Experts on Roma issues describe an ever more aggressive attitude towards Roma in Hungary and elsewhere in Europe, led by extreme right wing parties, whose leaders are playing on old stereotypes of roma as petty criminals and drains on social welfare systems at a time of rising economic and political turmoil. As unemployment rises officials and Roma experts fear the atacks will only intensify.
'One thing to remember, the Holocaust did not start at the gas chambers' said a senior state secretary in the Ministry of Social Affairs and Labour.
excerpts from an article by Nicholas Kulish in the New York Times.



This poster is a parody of the Jobbik Euro Election poster (transl. 'Hungary for the Hungarians'. The well chosen doppelganger representing Krisztina Morvai bears a strong resemblence to Kathy Bates in 'Misery' don't you think? Ouch!

Tuesday, 7 July 2009

Fonyod, 26 June 2009


Tibor comforting Irene after the incident with the Hungarian Guard



Group discussion




Late in the afternoon we decided to go into town to explore ... a railway station, a shopping precinct, a plethora of cafes, bouncy castles and ice cream stalls lakeside.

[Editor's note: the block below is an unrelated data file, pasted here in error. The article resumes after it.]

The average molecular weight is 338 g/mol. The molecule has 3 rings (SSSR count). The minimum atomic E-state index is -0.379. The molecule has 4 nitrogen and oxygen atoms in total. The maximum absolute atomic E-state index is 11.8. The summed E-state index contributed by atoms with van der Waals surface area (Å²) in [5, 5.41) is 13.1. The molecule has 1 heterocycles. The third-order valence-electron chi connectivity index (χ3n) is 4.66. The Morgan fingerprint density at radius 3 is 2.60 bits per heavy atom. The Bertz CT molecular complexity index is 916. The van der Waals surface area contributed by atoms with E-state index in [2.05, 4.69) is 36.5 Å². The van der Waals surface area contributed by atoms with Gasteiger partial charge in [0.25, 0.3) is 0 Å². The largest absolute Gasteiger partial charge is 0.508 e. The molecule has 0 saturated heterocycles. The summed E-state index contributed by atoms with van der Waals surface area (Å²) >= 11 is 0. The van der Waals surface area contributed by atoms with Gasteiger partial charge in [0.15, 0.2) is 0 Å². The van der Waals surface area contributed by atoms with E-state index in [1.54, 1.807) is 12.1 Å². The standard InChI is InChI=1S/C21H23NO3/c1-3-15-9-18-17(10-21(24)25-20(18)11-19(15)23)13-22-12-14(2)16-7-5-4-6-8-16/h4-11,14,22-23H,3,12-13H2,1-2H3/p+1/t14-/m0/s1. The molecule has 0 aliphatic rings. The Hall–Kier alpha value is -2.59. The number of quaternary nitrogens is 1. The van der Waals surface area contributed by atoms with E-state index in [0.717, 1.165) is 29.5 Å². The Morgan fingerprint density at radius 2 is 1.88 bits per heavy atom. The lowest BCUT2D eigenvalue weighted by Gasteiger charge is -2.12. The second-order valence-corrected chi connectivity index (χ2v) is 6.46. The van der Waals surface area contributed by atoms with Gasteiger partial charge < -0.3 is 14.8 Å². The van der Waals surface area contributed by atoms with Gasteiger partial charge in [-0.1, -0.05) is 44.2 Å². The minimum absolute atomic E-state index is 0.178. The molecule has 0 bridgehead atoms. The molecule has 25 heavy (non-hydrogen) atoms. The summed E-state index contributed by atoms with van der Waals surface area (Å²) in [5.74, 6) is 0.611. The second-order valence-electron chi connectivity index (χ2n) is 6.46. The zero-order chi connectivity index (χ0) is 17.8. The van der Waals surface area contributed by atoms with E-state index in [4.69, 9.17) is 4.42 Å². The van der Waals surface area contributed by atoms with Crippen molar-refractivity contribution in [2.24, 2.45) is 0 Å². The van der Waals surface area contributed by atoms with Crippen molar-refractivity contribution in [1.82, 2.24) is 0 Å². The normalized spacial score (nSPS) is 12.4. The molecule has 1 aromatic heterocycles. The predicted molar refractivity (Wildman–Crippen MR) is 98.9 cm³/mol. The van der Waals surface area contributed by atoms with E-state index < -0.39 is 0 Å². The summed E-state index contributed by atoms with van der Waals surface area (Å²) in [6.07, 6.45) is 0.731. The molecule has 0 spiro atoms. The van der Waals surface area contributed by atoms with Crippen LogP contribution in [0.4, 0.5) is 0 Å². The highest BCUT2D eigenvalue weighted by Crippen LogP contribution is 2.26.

We walked about 50 yards from our building and straight into a commotion. Roughly 20 people, men and women, dressed in black uniforms emerged behind us just as our group of Roma painters was returning to base towards us. Isztvan and Szuszi came up fast behind us asking if we were alright. But nothing had happened!
Such is the level of fear and anxiety among the Roma now that all the Hungarian Guard - the people in black uniforms with roaring white lions stencilled on their backs - has to do is turn up next door to where the Roma were having their Summer sojourn and the peace and tranquility was destroyed in an instant.
The menacing behavior and aggressive posturing by the Guard, the equivalent of our National Front, is designed to provoke and intimidate. The whole event had to be planned ... to disrupt - it was certainly no coincicence that they all congregated in such close proximity to the Roma house.
Tina managed to grab one photograph of the confrontation - see above - and it is a telling one we think.

Everyone was distressed and disturbed by what had happened - apparently there was an exchange in a bar earlier - one of the Guard had made derogatory remarks about 'the black ones' to some of the Roma women. Tibor, the workshop leader decided that there should be an open discussion about what had happened, thus giving people the opportunity to vent their feelings. This we did until well into the early hours.
It was sad to see us split into two camps - the forthright proud Roma angry and loud and the more moderate 'what can we do about it' resigned Roma, quietly despairing.
Divide and rule ... that old potatoe ... came into our minds. History repeating itself?